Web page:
Canopy characteristics of ‘Mavuno’ hybrid brachiariagrass and ‘Marandu’ palisadegrass harvested at different harvest intensities

Luan F. Rodrigues, Joao M.B Vendramini, Antonio C. dos Santos, Jose Carlos C.B Dubeux Jr., Fabricia R.C. Miotto, Luciano F. Sousa, Nayara M. Alencar

Abstract


‘Mavuno’ is a newly released brachiariagrass (Urochloa hybrid) cultivar with limited information available in the literature. The objective of this study was to compare forage characteristics of this cultivar and ‘Marandu’ palisadegrass [Urochloa brizantha (Hochst. ex A. Rich.) R.D. Webster cv. Marandu] harvested at 2 different stubble heights during 2 growing seasons (January‒April). The study was conducted in Araguaína, TO, Brazil in 2017 and 2018. Treatments were the factorial arrangement of 2 brachiariagrass cultivars, Mavuno and Marandu, harvested at 2 harvest intensities, 5 and 15 cm stubble height, distributed in a randomized complete block design with 4 replicates. Response variables were canopy height, forage accumulation, proportion of leaf, stem and dead material, and concentration of crude protein (CP) and in vitro digestible organic matter (IVDOM). Mavuno and Marandu did not differ (P>0.05) in forage accumulation (mean = 3,800 kg DM/ha/harvest) and IVDOM concentration (mean = 637 g/kg); however, Mavuno had lower CP concentration (101 vs. 110 g/kg), greater proportion of stems (16 vs. 13%) and less dead material (4 vs. 6%) than Marandu (P<0.05). Harvesting at 5 cm stubble height rather than 15 cm increased herbage accumulation per harvest (4,100 vs. 3,500 kg DM/ha) with decreased proportion of leaves (77 vs. 84%) and CP concentration (101 vs. 115 g/kg) (P<0.05). Our data suggest that Mavuno is a useful addition to the range of brachiaria grass cultivars for sowing in tropical regions and further studies are needed to evaluate the long-term persistence of Mavuno under different management practices in a range of environmental situations. While harvesting at 5 cm stubble height rather than 15 cm increased forage accumulation but reduced CP concentration, regardless of cultivar, longer-term effects on the stability of these pastures with these harvest frequencies and heights are open to question and studies should be continued for longer periods to assess longevity of stands under the 2 management strategies. Applying maintenance fertilizer during the growing season might have prevented the marked decline in dry matter accumulation as the season advanced and this hypothesis should be tested.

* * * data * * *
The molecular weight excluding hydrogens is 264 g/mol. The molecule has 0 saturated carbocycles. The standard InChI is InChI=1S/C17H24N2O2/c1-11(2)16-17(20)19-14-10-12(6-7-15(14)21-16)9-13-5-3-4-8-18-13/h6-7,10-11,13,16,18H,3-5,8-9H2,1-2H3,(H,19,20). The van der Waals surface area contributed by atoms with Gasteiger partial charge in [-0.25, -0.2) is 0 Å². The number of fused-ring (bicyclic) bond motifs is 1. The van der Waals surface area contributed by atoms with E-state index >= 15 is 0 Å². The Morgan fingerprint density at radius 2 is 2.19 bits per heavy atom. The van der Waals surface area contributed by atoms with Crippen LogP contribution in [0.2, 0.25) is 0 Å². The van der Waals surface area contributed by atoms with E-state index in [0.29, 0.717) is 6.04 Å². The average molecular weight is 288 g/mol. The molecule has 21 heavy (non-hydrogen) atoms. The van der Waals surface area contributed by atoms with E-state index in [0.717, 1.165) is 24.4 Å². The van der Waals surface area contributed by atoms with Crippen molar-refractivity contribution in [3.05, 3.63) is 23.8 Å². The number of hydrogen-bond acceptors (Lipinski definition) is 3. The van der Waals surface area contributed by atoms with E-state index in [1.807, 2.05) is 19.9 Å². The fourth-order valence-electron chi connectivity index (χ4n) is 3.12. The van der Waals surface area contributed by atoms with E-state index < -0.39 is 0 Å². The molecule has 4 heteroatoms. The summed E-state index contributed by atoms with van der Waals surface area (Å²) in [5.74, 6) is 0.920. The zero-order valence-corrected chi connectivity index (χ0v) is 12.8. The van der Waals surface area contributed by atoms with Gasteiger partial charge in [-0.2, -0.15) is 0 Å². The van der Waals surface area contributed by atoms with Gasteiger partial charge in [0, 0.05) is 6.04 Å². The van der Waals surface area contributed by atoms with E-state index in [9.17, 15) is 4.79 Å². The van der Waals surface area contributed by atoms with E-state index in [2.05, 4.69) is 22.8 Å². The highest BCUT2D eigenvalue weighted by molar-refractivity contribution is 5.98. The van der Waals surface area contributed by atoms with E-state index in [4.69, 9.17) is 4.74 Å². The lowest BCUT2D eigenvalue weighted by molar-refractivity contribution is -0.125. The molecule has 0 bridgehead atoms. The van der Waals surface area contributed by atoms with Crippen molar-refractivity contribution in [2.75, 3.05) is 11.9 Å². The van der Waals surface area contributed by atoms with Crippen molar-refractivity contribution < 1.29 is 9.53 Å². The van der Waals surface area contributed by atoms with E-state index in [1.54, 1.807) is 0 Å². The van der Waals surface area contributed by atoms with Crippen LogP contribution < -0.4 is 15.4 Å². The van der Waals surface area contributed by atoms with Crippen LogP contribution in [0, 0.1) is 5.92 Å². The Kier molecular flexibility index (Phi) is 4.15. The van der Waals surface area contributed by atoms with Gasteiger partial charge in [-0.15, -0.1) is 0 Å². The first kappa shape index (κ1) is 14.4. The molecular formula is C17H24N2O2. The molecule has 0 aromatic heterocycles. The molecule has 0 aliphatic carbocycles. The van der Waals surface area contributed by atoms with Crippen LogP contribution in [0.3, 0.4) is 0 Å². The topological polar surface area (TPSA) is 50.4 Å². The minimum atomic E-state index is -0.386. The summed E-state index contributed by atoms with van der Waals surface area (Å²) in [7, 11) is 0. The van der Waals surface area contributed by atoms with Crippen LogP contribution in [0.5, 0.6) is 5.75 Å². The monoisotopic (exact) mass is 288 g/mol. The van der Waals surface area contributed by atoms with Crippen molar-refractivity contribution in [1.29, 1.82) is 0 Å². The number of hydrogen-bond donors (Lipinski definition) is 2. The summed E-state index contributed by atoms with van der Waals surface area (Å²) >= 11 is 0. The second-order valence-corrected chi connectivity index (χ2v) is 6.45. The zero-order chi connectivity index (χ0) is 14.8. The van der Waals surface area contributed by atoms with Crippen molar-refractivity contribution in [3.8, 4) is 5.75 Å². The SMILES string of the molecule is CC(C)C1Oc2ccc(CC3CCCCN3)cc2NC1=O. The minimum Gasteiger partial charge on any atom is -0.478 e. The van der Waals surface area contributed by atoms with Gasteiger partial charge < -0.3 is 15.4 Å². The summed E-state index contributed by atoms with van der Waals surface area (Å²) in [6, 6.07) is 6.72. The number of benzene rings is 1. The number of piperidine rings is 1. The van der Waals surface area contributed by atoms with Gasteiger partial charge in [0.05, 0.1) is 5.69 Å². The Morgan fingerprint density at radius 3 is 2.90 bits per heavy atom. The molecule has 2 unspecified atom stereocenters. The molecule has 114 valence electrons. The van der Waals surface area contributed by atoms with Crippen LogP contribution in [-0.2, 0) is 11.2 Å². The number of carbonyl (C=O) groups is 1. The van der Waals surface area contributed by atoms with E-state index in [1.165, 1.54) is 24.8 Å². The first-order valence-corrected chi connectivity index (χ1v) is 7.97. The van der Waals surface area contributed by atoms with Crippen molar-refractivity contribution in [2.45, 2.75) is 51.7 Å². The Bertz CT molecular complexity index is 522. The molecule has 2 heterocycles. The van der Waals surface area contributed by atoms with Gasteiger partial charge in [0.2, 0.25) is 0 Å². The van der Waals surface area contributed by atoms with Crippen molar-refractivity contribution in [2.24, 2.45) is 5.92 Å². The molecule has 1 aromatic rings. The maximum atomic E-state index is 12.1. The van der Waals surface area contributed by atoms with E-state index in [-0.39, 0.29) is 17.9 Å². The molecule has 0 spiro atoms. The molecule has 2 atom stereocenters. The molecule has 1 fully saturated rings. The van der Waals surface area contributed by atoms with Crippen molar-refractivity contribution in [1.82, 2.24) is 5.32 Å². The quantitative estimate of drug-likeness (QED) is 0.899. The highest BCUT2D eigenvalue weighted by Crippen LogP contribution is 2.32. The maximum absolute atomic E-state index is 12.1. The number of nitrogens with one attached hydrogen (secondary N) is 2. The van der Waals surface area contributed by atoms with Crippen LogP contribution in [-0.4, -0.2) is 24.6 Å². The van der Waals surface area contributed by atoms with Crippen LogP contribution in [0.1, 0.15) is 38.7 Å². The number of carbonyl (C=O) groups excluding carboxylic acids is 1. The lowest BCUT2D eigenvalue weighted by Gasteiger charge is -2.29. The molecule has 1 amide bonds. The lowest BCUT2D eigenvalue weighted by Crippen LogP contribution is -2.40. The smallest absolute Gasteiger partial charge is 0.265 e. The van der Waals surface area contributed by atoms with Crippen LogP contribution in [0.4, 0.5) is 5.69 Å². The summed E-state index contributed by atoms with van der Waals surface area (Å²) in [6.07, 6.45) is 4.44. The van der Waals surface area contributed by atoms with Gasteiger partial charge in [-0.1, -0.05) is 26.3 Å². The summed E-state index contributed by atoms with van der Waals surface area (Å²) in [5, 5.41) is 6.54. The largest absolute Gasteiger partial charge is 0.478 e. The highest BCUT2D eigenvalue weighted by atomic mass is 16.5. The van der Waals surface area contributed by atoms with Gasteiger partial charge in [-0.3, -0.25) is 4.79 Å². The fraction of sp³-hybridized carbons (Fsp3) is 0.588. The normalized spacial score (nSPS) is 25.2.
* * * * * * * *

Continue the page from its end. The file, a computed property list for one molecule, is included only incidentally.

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DOI: https://doi.org/10.17138/tgft(9)249-255

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